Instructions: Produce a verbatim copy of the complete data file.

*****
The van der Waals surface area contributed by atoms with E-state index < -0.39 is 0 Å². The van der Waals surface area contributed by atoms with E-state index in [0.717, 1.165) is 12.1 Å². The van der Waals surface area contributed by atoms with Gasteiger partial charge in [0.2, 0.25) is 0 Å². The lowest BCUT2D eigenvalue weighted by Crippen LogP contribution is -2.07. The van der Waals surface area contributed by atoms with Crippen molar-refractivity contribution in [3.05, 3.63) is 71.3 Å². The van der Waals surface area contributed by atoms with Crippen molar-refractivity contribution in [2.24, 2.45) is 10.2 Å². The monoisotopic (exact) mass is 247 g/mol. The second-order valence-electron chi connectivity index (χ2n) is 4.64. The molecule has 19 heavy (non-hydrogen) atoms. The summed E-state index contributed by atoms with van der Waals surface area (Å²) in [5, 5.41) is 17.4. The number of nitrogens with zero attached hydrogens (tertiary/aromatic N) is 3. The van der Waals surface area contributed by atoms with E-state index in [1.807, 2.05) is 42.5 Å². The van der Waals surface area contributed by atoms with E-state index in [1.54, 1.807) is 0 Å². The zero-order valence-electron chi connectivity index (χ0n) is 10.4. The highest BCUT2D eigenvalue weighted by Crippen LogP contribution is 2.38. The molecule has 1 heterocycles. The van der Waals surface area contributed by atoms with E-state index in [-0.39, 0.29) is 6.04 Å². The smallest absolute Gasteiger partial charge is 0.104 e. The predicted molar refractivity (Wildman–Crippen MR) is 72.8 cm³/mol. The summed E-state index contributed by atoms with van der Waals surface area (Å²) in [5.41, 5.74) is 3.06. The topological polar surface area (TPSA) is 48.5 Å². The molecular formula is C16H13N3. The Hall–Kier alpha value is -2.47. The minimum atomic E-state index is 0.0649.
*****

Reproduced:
The van der Waals surface area contributed by atoms with E-state index < -0.39 is 0 Å². The van der Waals surface area contributed by atoms with E-state index in [0.717, 1.165) is 12.1 Å². The van der Waals surface area contributed by atoms with Gasteiger partial charge in [0.2, 0.25) is 0 Å². The lowest BCUT2D eigenvalue weighted by Crippen LogP contribution is -2.07. The van der Waals surface area contributed by atoms with Crippen molar-refractivity contribution in [3.05, 3.63) is 71.3 Å². The van der Waals surface area contributed by atoms with Crippen molar-refractivity contribution in [2.24, 2.45) is 10.2 Å². The monoisotopic (exact) mass is 247 g/mol. The second-order valence-electron chi connectivity index (χ2n) is 4.64. The molecule has 19 heavy (non-hydrogen) atoms. The summed E-state index contributed by atoms with van der Waals surface area (Å²) in [5, 5.41) is 17.4. The number of nitrogens with zero attached hydrogens (tertiary/aromatic N) is 3. The van der Waals surface area contributed by atoms with E-state index in [1.807, 2.05) is 42.5 Å². The van der Waals surface area contributed by atoms with E-state index in [1.54, 1.807) is 0 Å². The zero-order valence-electron chi connectivity index (χ0n) is 10.4. The highest BCUT2D eigenvalue weighted by Crippen LogP contribution is 2.38. The molecule has 1 heterocycles. The van der Waals surface area contributed by atoms with E-state index in [-0.39, 0.29) is 6.04 Å². The smallest absolute Gasteiger partial charge is 0.104 e. The predicted molar refractivity (Wildman–Crippen MR) is 72.8 cm³/mol. The summed E-state index contributed by atoms with van der Waals surface area (Å²) in [5.41, 5.74) is 3.06. The topological polar surface area (TPSA) is 48.5 Å². The molecular formula is C16H13N3. The Hall–Kier alpha value is -2.47. The minimum atomic E-state index is 0.0649.